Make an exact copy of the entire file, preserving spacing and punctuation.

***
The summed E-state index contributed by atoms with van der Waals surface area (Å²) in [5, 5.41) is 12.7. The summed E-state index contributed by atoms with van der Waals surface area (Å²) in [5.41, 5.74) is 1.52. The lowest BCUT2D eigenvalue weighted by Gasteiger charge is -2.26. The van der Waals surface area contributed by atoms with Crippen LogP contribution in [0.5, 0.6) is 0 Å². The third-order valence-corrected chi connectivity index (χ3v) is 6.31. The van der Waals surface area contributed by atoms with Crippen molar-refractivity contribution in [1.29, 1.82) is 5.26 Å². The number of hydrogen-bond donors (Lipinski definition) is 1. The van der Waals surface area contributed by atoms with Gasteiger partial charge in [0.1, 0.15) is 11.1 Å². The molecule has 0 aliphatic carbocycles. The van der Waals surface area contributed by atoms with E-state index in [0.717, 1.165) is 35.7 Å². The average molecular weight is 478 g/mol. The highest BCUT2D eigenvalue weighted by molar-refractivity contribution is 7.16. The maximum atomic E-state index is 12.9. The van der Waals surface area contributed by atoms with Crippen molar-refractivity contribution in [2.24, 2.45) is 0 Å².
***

The summed E-state index contributed by atoms with van der Waals surface area (Å²) in [5, 5.41) is 12.7. The summed E-state index contributed by atoms with van der Waals surface area (Å²) in [5.41, 5.74) is 1.52. The lowest BCUT2D eigenvalue weighted by Gasteiger charge is -2.26. The van der Waals surface area contributed by atoms with Crippen LogP contribution in [0.5, 0.6) is 0 Å². The third-order valence-corrected chi connectivity index (χ3v) is 6.31. The van der Waals surface area contributed by atoms with Crippen molar-refractivity contribution in [1.29, 1.82) is 5.26 Å². The number of hydrogen-bond donors (Lipinski definition) is 1. The van der Waals surface area contributed by atoms with Gasteiger partial charge in [0.1, 0.15) is 11.1 Å². The molecule has 0 aliphatic carbocycles. The van der Waals surface area contributed by atoms with E-state index in [0.717, 1.165) is 35.7 Å². The average molecular weight is 478 g/mol. The highest BCUT2D eigenvalue weighted by molar-refractivity contribution is 7.16. The maximum atomic E-state index is 12.9. The van der Waals surface area contributed by atoms with Crippen molar-refractivity contribution in [2.24, 2.45) is 0 Å².